I've only read parts of the King James Bible. I did start reading the thing just straight through--I think I read two hundred pages or so and was amused and impressed with the unvarnished childishness of God and had no trouble seeing why Nietzsche called Christians slaves for following him. I don't remember why I stopped reading, I always meant to go back to it one day. I've read other segments relevant to various discussions I was having but have never done a complete beginning to end read through. A lot of my conceptions of mythological history told in Judaism, Christianity, and Islam have come from Hollywood movies of the 1930s and 1950s. I was a big fan of Raiders of the Lost Ark when I was a kid and now I'm delighted to see the Ark of the Covenant, more as a prolific cinematic monster than as a biblical reference, turning up in older decadent Hollywood epics. It looks and acts basically the same in Henry King's 1951 David and Bathsheba as it did in Raiders of the Lost Ark and it's basically the same beast in another film made by a guy named King, King Vidor's 1959 film Solomon and Sheba which practically feels like a sequel to David and Bathsheba. In the earlier film, David, played by Gregory Peck, tries and fails to build a temple for the Ark. In the newer film, David's son and heir, Solomon, played by Yul Brynner, succeeds in building that temple. Though Solomon and Sheba may be the weakest of Hollywood's Biblical spectacles I've ever seen, inferior in terms of acting, writing, cinematography, and, well, spectacle.
The luscious Gina Lollobrigida as Sheba is the highlight of the film, though compared to previous Biblical seductresses Susan Hayward as Bathsheba or Hedy Lamarr as Delilah, her performance falls short and her wig looks worse than Barbara Stanwyck's in Double Indemnity.
This is her sexiest outfit and you can almost talk yourself into believing she's naked under there if you can convince yourself she lacks not only nipples but also a belly button. It's a shame the 1921 film with Betty Blythe as the Queen of Sheba is lost.
There is one genuinely good actor in the film--George Sanders as the villain, Solomon's brother Adonijah, who sees the throne of Israel as his birthright. But I was reminded of how Sanders was reluctant to have sword duels with Tyrone Power in the pirate film The Black Swan because he was lousy with a sword. The choreography in The Black Swan is so impressive it really looks like Sanders is having a vigorous duel with the truly talented swordsman Power. No such choreographic magic was at work in Solomon and Sheba, though. We watch the supposed military mastermind Adonijah sluggishly swishing his gladius from side to side.
Maybe Sanders accepted the role because he thought he was going to be playing opposite his old co-star, Tyrone Power, in the role of Solomon but Power died suddenly of a heart attack at the age of 44 with still a quarter of his scenes left to shoot. Brynner was brought in to replace him and he's not so bad, probably about Power's equal as an actor, which, yes, isn't saying much. He sure could glower, though.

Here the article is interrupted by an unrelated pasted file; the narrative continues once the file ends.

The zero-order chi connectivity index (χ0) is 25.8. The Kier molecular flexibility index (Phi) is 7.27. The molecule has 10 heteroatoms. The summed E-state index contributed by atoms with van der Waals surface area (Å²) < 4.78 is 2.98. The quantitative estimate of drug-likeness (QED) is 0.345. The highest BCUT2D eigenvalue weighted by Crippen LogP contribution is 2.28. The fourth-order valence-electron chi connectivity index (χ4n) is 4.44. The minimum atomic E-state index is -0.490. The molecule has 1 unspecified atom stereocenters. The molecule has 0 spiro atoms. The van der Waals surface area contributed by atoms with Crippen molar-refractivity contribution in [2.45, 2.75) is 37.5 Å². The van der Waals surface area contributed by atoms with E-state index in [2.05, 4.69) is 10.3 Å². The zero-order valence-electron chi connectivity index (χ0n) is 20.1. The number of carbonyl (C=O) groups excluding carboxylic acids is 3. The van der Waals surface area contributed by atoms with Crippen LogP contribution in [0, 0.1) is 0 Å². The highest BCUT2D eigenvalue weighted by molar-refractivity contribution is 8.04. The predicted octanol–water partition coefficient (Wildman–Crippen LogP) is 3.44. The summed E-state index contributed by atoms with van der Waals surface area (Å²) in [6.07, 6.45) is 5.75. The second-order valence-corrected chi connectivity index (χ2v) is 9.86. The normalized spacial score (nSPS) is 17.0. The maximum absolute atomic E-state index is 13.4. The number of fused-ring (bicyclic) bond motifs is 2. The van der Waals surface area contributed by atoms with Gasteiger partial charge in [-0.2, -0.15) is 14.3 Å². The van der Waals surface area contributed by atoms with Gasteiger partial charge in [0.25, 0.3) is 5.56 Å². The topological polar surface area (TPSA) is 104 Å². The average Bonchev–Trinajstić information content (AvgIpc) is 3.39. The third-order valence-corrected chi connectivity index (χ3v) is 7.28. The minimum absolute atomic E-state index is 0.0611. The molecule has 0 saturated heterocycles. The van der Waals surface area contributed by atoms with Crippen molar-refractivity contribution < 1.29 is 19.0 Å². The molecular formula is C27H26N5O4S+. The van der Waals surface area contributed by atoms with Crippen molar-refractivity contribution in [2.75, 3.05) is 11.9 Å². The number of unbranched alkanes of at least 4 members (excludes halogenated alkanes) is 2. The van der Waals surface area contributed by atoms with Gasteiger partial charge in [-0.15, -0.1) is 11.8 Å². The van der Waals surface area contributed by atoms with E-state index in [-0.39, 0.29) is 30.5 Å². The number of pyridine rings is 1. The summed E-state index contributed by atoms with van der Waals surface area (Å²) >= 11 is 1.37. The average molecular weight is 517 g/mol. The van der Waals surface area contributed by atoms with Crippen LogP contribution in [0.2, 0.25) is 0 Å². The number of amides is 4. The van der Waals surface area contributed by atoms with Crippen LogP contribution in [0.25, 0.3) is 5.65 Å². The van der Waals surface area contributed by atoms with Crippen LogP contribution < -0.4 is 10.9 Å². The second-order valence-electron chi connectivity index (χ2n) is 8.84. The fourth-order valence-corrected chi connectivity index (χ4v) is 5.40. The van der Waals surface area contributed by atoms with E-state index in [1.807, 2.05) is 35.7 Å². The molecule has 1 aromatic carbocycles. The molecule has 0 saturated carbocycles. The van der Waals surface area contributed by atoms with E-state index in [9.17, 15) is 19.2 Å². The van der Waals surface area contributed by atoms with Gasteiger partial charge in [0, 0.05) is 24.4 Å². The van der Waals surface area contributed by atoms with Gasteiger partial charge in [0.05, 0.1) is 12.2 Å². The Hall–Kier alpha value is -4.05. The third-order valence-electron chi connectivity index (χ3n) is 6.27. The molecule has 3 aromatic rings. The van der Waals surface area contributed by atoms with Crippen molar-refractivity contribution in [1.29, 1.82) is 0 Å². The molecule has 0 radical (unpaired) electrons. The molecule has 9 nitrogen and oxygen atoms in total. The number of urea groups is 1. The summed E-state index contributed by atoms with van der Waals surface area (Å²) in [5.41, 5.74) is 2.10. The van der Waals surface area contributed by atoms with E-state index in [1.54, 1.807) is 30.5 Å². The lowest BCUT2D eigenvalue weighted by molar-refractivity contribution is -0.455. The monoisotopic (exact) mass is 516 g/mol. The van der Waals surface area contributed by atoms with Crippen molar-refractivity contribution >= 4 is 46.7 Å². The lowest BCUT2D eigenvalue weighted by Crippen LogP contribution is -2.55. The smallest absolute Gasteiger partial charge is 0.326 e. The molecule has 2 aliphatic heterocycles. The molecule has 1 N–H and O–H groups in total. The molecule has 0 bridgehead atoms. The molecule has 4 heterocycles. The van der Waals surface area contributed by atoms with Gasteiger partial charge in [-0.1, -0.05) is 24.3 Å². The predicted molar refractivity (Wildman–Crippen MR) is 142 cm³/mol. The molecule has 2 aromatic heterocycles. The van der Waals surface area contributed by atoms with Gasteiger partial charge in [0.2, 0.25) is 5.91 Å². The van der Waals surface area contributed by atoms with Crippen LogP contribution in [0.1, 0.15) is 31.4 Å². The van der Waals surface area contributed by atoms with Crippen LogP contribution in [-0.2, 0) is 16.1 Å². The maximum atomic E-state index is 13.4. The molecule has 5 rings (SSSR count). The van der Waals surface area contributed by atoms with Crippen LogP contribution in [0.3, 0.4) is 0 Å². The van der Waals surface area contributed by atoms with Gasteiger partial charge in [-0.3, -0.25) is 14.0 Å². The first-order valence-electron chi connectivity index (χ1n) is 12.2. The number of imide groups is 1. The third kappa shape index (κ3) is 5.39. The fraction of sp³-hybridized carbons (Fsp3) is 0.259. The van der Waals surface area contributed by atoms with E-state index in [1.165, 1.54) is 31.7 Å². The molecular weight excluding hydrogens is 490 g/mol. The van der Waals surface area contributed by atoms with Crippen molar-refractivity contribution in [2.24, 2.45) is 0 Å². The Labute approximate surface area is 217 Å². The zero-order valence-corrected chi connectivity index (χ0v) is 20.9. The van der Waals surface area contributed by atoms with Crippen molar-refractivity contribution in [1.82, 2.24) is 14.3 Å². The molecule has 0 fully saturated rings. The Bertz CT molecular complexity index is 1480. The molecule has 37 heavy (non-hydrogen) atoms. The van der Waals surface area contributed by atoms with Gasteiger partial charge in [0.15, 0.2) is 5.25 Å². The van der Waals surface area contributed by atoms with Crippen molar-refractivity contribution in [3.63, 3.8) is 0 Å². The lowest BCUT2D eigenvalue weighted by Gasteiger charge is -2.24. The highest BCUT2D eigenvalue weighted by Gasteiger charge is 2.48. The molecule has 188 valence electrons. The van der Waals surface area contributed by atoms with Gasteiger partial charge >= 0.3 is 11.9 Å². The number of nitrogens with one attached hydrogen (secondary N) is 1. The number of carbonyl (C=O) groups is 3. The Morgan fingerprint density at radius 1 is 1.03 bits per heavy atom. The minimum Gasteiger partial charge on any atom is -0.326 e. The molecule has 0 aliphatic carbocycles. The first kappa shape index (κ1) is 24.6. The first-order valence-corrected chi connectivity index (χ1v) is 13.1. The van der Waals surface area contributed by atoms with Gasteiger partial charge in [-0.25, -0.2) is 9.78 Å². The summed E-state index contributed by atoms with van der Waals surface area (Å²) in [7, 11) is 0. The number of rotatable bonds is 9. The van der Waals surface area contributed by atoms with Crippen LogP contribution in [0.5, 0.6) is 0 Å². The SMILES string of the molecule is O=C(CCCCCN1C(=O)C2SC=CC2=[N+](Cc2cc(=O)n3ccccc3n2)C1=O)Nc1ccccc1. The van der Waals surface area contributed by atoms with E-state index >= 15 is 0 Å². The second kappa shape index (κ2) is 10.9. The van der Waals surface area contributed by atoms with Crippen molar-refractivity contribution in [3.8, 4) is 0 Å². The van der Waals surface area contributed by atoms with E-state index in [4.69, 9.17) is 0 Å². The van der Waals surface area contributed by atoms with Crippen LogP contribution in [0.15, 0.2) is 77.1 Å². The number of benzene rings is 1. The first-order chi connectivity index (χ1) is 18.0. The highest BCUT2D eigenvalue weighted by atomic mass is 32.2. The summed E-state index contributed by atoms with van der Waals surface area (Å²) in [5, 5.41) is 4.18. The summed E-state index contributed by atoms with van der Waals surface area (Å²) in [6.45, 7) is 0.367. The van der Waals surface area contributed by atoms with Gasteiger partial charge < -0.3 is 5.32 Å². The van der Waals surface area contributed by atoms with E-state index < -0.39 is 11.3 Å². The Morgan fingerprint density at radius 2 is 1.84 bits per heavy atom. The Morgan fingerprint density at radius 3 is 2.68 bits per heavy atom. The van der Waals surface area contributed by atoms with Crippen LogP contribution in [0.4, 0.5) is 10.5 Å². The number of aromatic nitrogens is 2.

All in all, Solomon and Sheba pales in comparison to Vidor's previous film, his adaptation of War and Peace in 1956, which was itself a weak echo of its source material except for Henry Fonda's and Audrey Hepburn's wonderful performances. And the battle scenes in Vidor's War and Peace were truly awesome in scope and execution, which made the lameness of the battles in Solomon and Sheba all the more puzzling. I did find a neat beauty in the climactic moment when Solomon orders his men to blind the Egyptians approaching from the east at dawn by raising their polished shields.
There's a really amusing ham-fisted quality to the film, though. All the characters are so broad with big, flat lines. When the Pharaoh (played by David Farrar in a bit part) wonders at the ways of women, Sheba remarks in a sly and decisive tone that the way of woman is after man's. In one scene I found rather funny, Sheba kneels before the Ark and promises God she'll convert her people to Israel's religion if God allows Solomon to prevail against impossible odds. I guess this sounds like a pretty sweet deal to God because immediately afterwards the tide impossibly turns for Solomon. You can't buy publicity like that, God must have said to himself, most of the time.
Twitter Sonnet #632
Flat orange juice balloons overcrowd the mall.
Labelled infections divide on vein routes.
Calliope's Catarrhine stole the ball.
The uninvited young allele still pouts.
Orange blooded sunset sheets smother the pine.
Jangling green tooth needles scent the new car.
Aphids punch the secret heaven world vine.
Money can't hang planets from a real star.
Clarinets stuffed with clover blurt beanies.
Arm made hands devalue the middle wrist.
Miss Hepburn could beat ten Albert Finneys.
Tiffany witches weave a breakfast mist.
Noble Yule tongues swap out the gladius.
David's monster pie squared the radius.